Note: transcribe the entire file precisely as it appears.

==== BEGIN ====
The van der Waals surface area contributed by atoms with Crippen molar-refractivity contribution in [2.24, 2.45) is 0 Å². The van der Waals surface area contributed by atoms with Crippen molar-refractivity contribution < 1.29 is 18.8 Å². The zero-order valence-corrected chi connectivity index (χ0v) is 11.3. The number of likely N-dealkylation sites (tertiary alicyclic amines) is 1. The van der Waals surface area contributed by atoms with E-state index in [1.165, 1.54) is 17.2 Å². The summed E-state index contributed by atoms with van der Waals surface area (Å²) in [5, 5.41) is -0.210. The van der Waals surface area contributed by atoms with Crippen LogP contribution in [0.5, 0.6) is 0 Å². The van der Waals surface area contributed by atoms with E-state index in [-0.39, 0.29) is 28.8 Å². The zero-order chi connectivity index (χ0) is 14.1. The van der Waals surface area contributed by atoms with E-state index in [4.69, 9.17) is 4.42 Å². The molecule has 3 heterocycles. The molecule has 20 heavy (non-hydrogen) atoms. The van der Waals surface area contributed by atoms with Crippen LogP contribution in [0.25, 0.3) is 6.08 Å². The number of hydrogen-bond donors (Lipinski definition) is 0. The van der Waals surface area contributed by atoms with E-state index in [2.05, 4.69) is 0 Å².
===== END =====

The van der Waals surface area contributed by atoms with Crippen molar-refractivity contribution in [2.24, 2.45) is 0 Å². The van der Waals surface area contributed by atoms with Crippen molar-refractivity contribution < 1.29 is 18.8 Å². The zero-order valence-corrected chi connectivity index (χ0v) is 11.3. The number of likely N-dealkylation sites (tertiary alicyclic amines) is 1. The van der Waals surface area contributed by atoms with E-state index in [1.165, 1.54) is 17.2 Å². The summed E-state index contributed by atoms with van der Waals surface area (Å²) in [5, 5.41) is -0.210. The van der Waals surface area contributed by atoms with Crippen LogP contribution in [0.5, 0.6) is 0 Å². The van der Waals surface area contributed by atoms with E-state index in [-0.39, 0.29) is 28.8 Å². The zero-order chi connectivity index (χ0) is 14.1. The van der Waals surface area contributed by atoms with E-state index in [4.69, 9.17) is 4.42 Å². The molecule has 3 heterocycles. The molecule has 20 heavy (non-hydrogen) atoms. The van der Waals surface area contributed by atoms with Crippen LogP contribution in [0.25, 0.3) is 6.08 Å². The number of hydrogen-bond donors (Lipinski definition) is 0. The van der Waals surface area contributed by atoms with E-state index in [2.05, 4.69) is 0 Å².